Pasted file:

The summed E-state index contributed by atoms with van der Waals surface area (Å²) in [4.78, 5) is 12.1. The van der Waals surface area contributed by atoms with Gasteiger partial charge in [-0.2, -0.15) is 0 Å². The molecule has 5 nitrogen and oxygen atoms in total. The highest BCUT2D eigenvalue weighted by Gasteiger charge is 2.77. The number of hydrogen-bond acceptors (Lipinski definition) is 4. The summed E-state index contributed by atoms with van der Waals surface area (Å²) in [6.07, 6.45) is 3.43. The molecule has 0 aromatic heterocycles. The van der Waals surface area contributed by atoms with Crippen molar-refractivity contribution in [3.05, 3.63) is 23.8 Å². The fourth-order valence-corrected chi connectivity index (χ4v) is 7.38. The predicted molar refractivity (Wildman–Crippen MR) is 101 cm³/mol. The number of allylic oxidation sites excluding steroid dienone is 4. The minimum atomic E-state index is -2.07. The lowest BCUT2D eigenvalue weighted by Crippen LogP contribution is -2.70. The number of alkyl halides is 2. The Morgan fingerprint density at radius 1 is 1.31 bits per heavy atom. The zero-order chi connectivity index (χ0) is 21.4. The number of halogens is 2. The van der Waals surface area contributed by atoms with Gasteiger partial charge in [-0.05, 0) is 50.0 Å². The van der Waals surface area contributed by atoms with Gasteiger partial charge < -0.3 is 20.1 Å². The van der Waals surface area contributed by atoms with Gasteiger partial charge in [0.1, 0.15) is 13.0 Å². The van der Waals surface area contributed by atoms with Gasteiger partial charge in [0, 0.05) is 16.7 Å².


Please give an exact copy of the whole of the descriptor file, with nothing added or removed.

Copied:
The summed E-state index contributed by atoms with van der Waals surface area (Å²) in [4.78, 5) is 12.1. The van der Waals surface area contributed by atoms with Gasteiger partial charge in [-0.2, -0.15) is 0 Å². The molecule has 5 nitrogen and oxygen atoms in total. The highest BCUT2D eigenvalue weighted by Gasteiger charge is 2.77. The number of hydrogen-bond acceptors (Lipinski definition) is 4. The summed E-state index contributed by atoms with van der Waals surface area (Å²) in [6.07, 6.45) is 3.43. The molecule has 0 aromatic heterocycles. The van der Waals surface area contributed by atoms with Crippen molar-refractivity contribution in [3.05, 3.63) is 23.8 Å². The fourth-order valence-corrected chi connectivity index (χ4v) is 7.38. The predicted molar refractivity (Wildman–Crippen MR) is 101 cm³/mol. The number of allylic oxidation sites excluding steroid dienone is 4. The minimum atomic E-state index is -2.07. The lowest BCUT2D eigenvalue weighted by Crippen LogP contribution is -2.70. The number of alkyl halides is 2. The Morgan fingerprint density at radius 1 is 1.31 bits per heavy atom. The zero-order chi connectivity index (χ0) is 21.4. The number of halogens is 2. The van der Waals surface area contributed by atoms with Gasteiger partial charge in [-0.05, 0) is 50.0 Å². The van der Waals surface area contributed by atoms with Gasteiger partial charge < -0.3 is 20.1 Å². The van der Waals surface area contributed by atoms with Gasteiger partial charge in [0.1, 0.15) is 13.0 Å². The van der Waals surface area contributed by atoms with Gasteiger partial charge in [0, 0.05) is 16.7 Å².